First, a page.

Re: electric meme bombs

From: Grant Callaghan (
Date: Tue 22 Oct 2002 - 04:56:53 GMT

  • Next message: Philip Jonkers: "Re: electric meme bombs"

    >----- Original Message -----
    >From: "Grant Callaghan" <>
    > > > > It would negate the meaning of the word "transaction."
    > > >
    > > >But is that necessary to conduct an inquiry into memetics, considering
    > > >the fact, like I posted, about hikikomori !?
    > > >If all these kids were to be living in isolation how did the behavior
    > > >spread_
    > > >if not by kicking their own a... !?
    > > >How can a transaction take place between isolated islands of frustrated
    > > >kids
    > > >!?
    > > >Considering the fact that all the parents didn 't said anything about
    > > >condition wherein their kids were living !
    > > Do you think that other kids indulging in this behavior had never been
    > > talked about in the presence of these kids either at school by their
    > > or in the newspapers or on TV? I would say by word of mouth from peers
    > > would be the most logical method of transmission.
    >I don 't know Grant, knowing a little bit about Japanese customs I would
    >say, no, what you mention would not be the most logical method of trans-
    >mission !
    >In Japanese society failure is a taboo, and that is one side of the
    >The second part is the parental consideration that the kids his or hers
    >isolation has to be kept secret.
    >Even it were to be true that the way of transmission is the only one, still
    >kids fear meeting strangers and are petrified if those would find out they
    >were ill !
    >I don 't know, but can this be a pathomeme, one of the worst kind we
    >ever could met !?
    >Is this, would this be an example of a memetic disease !?
    >A kind of way by which memes secure their own survival !?
    >Afterall, a total mental breakdown of the kids would mean death
    >of the memes, no !?
    >Just a suggestion though !
    Isolation is relative. Are you familiar with docomo, the telephone system that all kids in Japan seem to be tuned in to? And then think of this scenario:

    One kid fails to show up at school. The other kids talk about it with each other. Bullying is a large problem in japanese schools. It is almost impossible to deal with. But one kid finds a way to deal with it by just not going to shool. Either on the telephone net of personal phones or one of the kids from schools sneaks over to a back door or window and asks the kid what he's doing. He just says he's not going to school anymore. In fact, he's not going anywhere because bullys are everywhere.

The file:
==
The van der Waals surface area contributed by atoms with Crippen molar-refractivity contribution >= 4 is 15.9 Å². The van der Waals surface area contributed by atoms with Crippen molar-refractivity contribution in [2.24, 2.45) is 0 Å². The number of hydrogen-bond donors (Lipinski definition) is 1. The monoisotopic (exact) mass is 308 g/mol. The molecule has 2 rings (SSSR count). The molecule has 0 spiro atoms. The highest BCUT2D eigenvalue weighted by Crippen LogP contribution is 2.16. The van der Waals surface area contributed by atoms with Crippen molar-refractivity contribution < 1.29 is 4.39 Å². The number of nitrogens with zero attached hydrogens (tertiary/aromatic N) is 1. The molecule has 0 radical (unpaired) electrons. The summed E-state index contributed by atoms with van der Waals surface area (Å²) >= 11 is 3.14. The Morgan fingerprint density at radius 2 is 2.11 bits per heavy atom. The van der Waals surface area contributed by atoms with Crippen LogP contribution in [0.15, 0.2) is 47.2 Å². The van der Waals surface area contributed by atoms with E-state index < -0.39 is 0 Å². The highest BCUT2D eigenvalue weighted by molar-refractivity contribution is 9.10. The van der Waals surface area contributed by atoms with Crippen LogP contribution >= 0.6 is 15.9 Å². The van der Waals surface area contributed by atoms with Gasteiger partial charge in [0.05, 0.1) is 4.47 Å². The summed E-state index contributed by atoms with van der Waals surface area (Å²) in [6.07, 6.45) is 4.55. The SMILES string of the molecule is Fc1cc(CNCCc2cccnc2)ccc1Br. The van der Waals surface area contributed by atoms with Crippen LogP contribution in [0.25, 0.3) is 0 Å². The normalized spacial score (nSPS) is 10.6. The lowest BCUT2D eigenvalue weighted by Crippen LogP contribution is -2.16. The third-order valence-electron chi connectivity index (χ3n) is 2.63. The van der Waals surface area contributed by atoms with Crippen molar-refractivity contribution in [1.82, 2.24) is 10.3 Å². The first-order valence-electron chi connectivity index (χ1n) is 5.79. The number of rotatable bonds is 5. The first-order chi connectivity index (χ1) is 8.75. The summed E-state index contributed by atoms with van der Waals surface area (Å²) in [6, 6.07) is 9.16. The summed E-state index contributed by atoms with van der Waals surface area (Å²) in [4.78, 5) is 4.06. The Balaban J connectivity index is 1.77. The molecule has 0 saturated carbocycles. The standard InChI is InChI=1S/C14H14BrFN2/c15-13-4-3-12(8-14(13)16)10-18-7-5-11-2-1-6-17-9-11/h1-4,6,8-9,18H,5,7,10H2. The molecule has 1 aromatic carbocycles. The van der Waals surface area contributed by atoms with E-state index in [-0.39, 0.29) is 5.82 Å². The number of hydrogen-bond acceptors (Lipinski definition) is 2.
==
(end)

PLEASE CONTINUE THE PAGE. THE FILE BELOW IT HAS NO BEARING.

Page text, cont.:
Next, the kid who found out what happened takes the information back to school and it gets around. Another kid who is being bullied hears about the first incident and decides to fight it the same way. From these beginnings, a reporter picks up the fact that kids are not going to school -- an unheard of situation in normal families in Japan. (After all, where did you hear about it?) This causes the behavior to become common knowledge to a wide range of children with problems at school. After all, it has a name now and everyone is talking about it.

    As much as the family may wish to hide the behavior of a misbehaving child, the other children in the community will be more than willing to talk about it. Being married to a Chinese wife and having spent a few years in Japan myself, I know that the one thing you can count on over there is that if someone is acting strange, the community will whisper about it and talk about it.

    Not only the other children will be talking about it, but the teachers and adminstrators at school will be discussing what to do about it. The local police will be called upon to look into it. What if the child has come to some physical harm? Why didn't he/she show up for class? Inquiries will be made by people in positions of authority.

    Japan is not a place where other people's business remains a secret. When I lived in Mino, just outside Osaka, everybody knew everyone else's business and that's what most of the gossip was about. A buddy of mine and I shared a couple of rooms in a farmer's house. He had a girlfriend living with him and one day I entered their room without knocking and caught them in the middle of sex. I mumbled excuses and backed out feeling like a complete ass, but what surprised me was the girlfriend. She started wailing and carrying on saying, "Now everyone is going to know."

    Well, everybody already knew. I don't think she really thought different. But now that I had actually seen her doing it, she felt naked to her enemies and everyone else in the community. The idea of privacy in Japan was an elaborate charade when I was there. Everyone knew everyone's business but made a great show to your face of pretending not to. Away from you, it was common knowledge.

    Another incident that illustrates my point was when my buddy cam back from the bath house and told me the other men in the bath house were commenting that I walk "too proudly" when I was there. It seems I held my head too high and didn't acknowledge the other bathers. If I hadn't heard it from my American buddy, I never would have known I was the talk of the town. But being an American, I can't imagine now that I wasn't.

    So the idea that what these kids were doing was not common knowledge among the other kids and the rest of the community is, to my mind, a myth. The Japanese house was never designed for privacy. Rice paper soji screens do not hide anything nor do they keep sound from traveling between rooms. Houses are built so close to each other that you can scarcely walk between them. You can't hide anything from your neighbors or friends.



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